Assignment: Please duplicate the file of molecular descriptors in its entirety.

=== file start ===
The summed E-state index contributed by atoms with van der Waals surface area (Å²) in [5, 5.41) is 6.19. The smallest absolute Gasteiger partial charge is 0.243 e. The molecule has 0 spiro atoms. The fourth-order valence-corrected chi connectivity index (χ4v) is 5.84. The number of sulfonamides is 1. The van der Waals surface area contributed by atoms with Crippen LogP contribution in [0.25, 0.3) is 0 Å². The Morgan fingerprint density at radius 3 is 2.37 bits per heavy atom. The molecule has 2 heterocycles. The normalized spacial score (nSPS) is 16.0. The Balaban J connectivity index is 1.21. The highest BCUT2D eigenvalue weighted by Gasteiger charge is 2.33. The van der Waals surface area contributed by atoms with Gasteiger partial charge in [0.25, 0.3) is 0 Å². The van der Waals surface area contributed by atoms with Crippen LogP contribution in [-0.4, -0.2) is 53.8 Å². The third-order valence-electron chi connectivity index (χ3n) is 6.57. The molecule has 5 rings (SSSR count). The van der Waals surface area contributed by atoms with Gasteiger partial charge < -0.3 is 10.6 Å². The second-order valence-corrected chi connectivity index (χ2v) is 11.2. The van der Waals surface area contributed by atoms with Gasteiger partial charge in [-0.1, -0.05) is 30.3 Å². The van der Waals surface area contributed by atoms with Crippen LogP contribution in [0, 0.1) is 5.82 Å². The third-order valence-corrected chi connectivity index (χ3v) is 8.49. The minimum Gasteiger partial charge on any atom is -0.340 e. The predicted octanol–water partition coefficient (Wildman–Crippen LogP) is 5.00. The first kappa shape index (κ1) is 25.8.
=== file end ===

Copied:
The summed E-state index contributed by atoms with van der Waals surface area (Å²) in [5, 5.41) is 6.19. The smallest absolute Gasteiger partial charge is 0.243 e. The molecule has 0 spiro atoms. The fourth-order valence-corrected chi connectivity index (χ4v) is 5.84. The number of sulfonamides is 1. The van der Waals surface area contributed by atoms with Crippen LogP contribution in [0.25, 0.3) is 0 Å². The Morgan fingerprint density at radius 3 is 2.37 bits per heavy atom. The molecule has 2 heterocycles. The normalized spacial score (nSPS) is 16.0. The Balaban J connectivity index is 1.21. The highest BCUT2D eigenvalue weighted by Gasteiger charge is 2.33. The van der Waals surface area contributed by atoms with Gasteiger partial charge in [0.25, 0.3) is 0 Å². The van der Waals surface area contributed by atoms with Crippen LogP contribution in [-0.4, -0.2) is 53.8 Å². The third-order valence-electron chi connectivity index (χ3n) is 6.57. The molecule has 5 rings (SSSR count). The van der Waals surface area contributed by atoms with Gasteiger partial charge < -0.3 is 10.6 Å². The second-order valence-corrected chi connectivity index (χ2v) is 11.2. The van der Waals surface area contributed by atoms with Gasteiger partial charge in [-0.1, -0.05) is 30.3 Å². The van der Waals surface area contributed by atoms with Crippen LogP contribution in [0, 0.1) is 5.82 Å². The third-order valence-corrected chi connectivity index (χ3v) is 8.49. The minimum Gasteiger partial charge on any atom is -0.340 e. The predicted octanol–water partition coefficient (Wildman–Crippen LogP) is 5.00. The first kappa shape index (κ1) is 25.8.